Developing Effective Business-to- Business Marketing Programs

Business-to-business marketers are using every marketing tool at their disposal to attract and retain customers. They are embracing systems selling and adding valuable services to their product offerings and employing cus­tomer reference programs and a wide variety of online and offline communication and branding activities.


Business marketers are increasingly recognizing the importance of their brand. Swiss-based ABB is a global leader in power and automation technologies with 145,000 employees in about 100 countries. The company spends $1 billion in R&D annually to fuel a long tradition of groundbreaking and nation-building projects. An extensive and carefully planned rebranding project in 2011 evaluated five alternative positioning platforms, con­cluding that ABB should stand for “Power and Productivity for a Better World.” Magazines, posters, brochures, and digital communication were all revamped to give the brand a new look.46 NetApp is another good example of the increased importance placed on branding in business-to-business marketing.47

NETAPP NetApp is a Fortune 1000 company providing data management and storage solutions to medium- and large-sized clients. Despite some marketplace success, the company found its branding efforts in disarray by 2007. Several variations of its name were in use, leading to a formal name change to NetApp in 2008. Branding consultants Landor also created a new identity, architecture, nomenclature, tone of voice, and tagline (“Go further, faster.”). Messages emphasized NetApp’s superior technology, innovation, and customer-centric “get things done” culture. Some marketing efforts still left a few things to be desired, however. Called “Frankensites” because they had been modified by so many developers over a 12-year period, the company’s Web sites were streamlined to organize the company’s presentation and make updates easier. The new Web sites were estimated to increase sales leads from inquiries fourfold. Investing heavily in marketing communications despite the recession, NetApp also ran print and online ads and tapped into a number of social media outlets—communities and forums, bloggers, Facebook, Twitter, and YouTube. Social media initiatives helped it in Asia where it did not have an advertising presence.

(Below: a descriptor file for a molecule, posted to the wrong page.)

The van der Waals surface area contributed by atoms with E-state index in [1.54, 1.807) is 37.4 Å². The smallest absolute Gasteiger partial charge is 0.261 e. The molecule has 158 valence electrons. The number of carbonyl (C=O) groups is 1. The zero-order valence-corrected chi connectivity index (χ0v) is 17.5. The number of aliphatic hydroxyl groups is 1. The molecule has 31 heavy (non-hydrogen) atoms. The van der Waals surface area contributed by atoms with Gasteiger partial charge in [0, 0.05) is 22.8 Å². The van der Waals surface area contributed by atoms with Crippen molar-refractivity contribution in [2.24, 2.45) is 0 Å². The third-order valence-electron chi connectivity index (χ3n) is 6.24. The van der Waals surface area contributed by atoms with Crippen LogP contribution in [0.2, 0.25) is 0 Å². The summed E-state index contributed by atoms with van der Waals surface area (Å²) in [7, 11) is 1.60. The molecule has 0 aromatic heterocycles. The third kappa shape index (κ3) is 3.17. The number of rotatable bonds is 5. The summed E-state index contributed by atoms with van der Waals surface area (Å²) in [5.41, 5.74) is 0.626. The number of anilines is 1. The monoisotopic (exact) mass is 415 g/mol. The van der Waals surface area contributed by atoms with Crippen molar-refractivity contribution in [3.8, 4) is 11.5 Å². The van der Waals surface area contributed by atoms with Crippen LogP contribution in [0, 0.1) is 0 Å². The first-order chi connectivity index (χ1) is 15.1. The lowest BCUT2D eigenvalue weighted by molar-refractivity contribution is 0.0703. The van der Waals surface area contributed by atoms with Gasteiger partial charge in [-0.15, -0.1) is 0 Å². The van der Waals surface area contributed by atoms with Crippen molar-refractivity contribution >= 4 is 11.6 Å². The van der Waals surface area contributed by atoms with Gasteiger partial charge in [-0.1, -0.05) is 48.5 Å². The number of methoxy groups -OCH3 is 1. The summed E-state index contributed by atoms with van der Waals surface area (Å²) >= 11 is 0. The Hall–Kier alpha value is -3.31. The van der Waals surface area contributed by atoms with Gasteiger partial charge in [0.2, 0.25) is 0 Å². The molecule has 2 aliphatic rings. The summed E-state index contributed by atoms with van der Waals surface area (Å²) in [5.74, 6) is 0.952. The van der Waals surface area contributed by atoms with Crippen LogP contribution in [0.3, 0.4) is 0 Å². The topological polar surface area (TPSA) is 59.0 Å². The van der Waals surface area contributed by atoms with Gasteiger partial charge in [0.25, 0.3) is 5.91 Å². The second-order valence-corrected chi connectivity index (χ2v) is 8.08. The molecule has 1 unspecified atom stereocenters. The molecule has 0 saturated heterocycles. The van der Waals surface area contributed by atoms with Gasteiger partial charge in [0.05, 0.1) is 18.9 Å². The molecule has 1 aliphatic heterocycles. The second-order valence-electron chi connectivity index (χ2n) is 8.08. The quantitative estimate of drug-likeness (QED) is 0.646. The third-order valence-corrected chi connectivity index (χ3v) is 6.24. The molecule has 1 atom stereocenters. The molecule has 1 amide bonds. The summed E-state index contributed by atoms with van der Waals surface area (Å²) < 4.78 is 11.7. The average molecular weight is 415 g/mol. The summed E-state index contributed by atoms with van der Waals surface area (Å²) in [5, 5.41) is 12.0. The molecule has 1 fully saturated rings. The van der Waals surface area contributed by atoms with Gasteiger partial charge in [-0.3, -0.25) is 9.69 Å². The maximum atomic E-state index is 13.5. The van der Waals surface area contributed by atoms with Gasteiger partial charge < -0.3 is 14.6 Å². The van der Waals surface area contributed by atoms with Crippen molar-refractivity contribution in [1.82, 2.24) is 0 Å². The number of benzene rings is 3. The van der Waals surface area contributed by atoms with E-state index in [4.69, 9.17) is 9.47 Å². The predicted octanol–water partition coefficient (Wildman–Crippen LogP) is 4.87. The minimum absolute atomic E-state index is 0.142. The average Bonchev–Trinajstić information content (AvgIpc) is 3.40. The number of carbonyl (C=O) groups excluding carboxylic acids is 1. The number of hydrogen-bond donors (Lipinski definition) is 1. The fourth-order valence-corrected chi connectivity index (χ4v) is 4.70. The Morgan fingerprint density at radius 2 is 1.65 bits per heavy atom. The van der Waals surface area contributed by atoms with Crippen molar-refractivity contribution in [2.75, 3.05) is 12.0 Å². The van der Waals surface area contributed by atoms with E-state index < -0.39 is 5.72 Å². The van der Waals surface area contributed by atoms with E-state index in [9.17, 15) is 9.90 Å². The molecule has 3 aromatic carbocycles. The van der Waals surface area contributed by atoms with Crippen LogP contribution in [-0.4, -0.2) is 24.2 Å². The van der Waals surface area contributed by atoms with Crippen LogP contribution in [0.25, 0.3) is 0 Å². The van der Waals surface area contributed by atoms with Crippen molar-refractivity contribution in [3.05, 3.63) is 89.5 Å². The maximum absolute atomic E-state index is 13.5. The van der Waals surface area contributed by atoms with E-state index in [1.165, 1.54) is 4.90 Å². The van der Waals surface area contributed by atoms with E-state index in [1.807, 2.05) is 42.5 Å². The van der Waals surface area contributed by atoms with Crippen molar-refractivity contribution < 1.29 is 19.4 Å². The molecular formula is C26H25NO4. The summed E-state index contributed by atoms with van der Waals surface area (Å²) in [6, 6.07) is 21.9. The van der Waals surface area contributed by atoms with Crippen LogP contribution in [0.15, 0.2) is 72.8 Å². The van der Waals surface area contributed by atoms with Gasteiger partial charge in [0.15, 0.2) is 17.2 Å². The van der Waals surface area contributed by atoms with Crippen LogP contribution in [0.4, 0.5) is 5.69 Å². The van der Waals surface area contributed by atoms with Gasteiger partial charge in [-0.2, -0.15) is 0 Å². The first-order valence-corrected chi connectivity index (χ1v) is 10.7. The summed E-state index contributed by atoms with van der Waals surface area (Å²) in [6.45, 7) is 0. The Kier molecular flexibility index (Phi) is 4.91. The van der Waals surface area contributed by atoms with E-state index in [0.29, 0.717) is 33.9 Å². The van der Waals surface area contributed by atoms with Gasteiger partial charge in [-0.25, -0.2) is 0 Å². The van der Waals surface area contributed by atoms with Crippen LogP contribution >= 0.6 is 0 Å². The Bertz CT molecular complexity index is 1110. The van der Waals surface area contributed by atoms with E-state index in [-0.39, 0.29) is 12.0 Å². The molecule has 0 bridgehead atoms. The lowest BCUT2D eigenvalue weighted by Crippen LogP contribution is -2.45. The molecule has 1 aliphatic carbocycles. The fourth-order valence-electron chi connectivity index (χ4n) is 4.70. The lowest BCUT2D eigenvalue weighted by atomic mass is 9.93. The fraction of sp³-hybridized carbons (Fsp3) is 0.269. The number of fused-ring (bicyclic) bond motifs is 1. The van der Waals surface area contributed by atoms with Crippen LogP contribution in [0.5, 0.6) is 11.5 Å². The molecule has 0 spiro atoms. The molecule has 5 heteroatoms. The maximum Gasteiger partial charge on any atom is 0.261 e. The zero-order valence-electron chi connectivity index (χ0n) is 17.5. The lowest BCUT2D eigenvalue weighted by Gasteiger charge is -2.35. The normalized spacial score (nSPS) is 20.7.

In business-to-business marketing, the corporate brand is often critical because it is associated with so many of the company’s products. At one time, Emerson Electric, a global provider of power tools, compressors, electrical equipment, and engineering solutions, was a conglomerate of 60 autonomous—and sometimes anonymous—com­panies. A new CMO, Kathy Button Bell, aligned the brands under a new global brand architecture and identity, allowing Emerson to achieve a broader presence so it could sell locally while leveraging its global brand name. She also took on the challenge of strengthening the corporate brand online. A global consolidation cut the number of company Web sites in half; Web sites and marketing campaigns were translated into local languages around the globe; and social media platforms were built out. Record sales and stock price highs have followed.48 SAS is an­other firm that recognized the importance of its corporate brand.49

SAS With sales of more than $2.3 billion and a huge “fan club” of IT customers, SAS, the business analytics soft­ware and services firm, seemed to be in an enviable position in 1999. Yet its image was what one industry observer called “a geek brand.” To extend the company’s reach beyond IT managers with PhDs in math or statistical analysis, the company needed to connect with C-level executives in the largest companies—people who either didn’t have a clue what SAS’s software was or didn’t think business analytics was a strategic issue. Working with its first outside ad agency ever, SAS emerged with a new logo, a new slogan, “The Power to Know®,” and a series of TV spots and print ads in business publica­tions such as BusinessWeek, Forbes, and the Wall Street Journal. One TV spot that exemplifies SAS’s rebranding effort ran like this:

The problem is not harvesting the new crop of e-business information. It’s making sense of it. With e-intelligence from SAS, you can harness the information. And put the knowledge you need within reach. SAS. The Power to Know.

Later research showed that SAS had made the transition to a mainstream business decision-making support brand and was seen as both user-friendly and necessary. Highly profitable and now one of the world’s largest privately owned soft­ware companies, more than doubling its revenue stream since the brand change, SAS has met with just as much success inside the company. For more than 15 years, Fortune magazine has ranked it one of the best U.S. companies to work for.